Алексей М / Flickr The Deputy head of the Ministry...
Алексей М / Flickr


Though the constant stream of security advisers fleeing the arrival of new national security adviser John Bolton may have made it seem like Friday all week, this is actually Friday. And Friday is the traditional day for Trump to vent his petty rage and try and end the Russia investigation before he takes to the links. The target of Trump’s attempts this week is expected to be Deputy Attorney General Rod Rosenstein.

Rosenstein has shared his acceptance of an event that’s starting to seem very, very likely.

Deputy Attorney General Rod Rosenstein has struck a stoic and righteous tone in private conversations he has had this week about the fate of his job as President Donald Trump has launched public criticism against him and considered firing him, according to three sources who have spoken to Rosenstein.

And Rosenstein has been using a phrase that has more than one meaning.

In those conversations, he has repeated the phrase, “Here I stand,” a reference to Martin Luther’s famous quote, “Here I stand, I can do no other.” Coincidentally, former FBI Director James Comey, whom Rosenstein fired, repeated the same phrase to President George W. Bush in a conversation that has been widely reported and that Comey describes in his forthcoming book.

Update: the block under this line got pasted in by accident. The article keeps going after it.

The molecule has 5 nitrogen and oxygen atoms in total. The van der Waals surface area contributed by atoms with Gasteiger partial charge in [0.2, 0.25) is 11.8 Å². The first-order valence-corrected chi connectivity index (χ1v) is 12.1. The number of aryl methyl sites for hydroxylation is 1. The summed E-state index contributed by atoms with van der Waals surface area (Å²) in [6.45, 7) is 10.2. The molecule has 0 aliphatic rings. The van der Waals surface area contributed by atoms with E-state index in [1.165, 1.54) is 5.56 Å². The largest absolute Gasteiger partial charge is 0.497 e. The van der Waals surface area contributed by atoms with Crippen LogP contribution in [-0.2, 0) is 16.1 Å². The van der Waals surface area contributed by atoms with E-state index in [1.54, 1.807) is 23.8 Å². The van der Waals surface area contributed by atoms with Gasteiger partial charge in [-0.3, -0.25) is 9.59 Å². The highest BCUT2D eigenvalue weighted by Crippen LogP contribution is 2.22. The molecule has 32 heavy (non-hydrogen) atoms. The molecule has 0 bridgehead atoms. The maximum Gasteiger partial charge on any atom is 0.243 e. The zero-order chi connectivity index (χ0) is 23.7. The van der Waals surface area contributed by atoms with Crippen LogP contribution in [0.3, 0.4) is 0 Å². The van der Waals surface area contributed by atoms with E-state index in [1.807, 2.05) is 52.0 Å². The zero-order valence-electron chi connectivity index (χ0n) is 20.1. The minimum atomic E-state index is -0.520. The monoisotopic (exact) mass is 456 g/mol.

Or maybe not coincidentally. But in any case, getting rid of Rosenstein is step one in the plan to either fire special counsel Robert Mueller, or so hinder his investigation that it becomes pointless.

Donald Trump may have hand-picked Rod Rosenstein, but he’s been ready to pull the Deputy AG ever since Rosenstein first appointed Mueller. Firing Rosenstein would’t immediately end the investigation, but it would prevent Mueller from seeking additional authority—as in the case of going after Paul Manafort’s money laundering—and make it difficult for Mueller to move on items like the raid on Trump attorney Michael Cohen.

The raid on Cohen is clearly the immediate cause of any action Donald Trump takes today, but firing Rosenstein has been supported by many Trump supporters from Steve Bannon to Devin Nunes. Taking Rosenstein out of his seat would allow Trump to substitute someone who will fire Mueller, or have someone ready to catch (and bury) Mueller’s final report.

Rosenstein may be ready to go, but that doesn’t make his departure a good thing.

Trump tweeted on Wednesday morning that Rosenstein was perhaps more conflicted than Mueller because he “signed FISA and Comey letter,” referring to the authorization for surveillance of former Trump campaign operative Carter Page as well as the memo that fired James Comey.

Be ready. Follow the news closely this afternoon, and look to Mueller firing rapid response.

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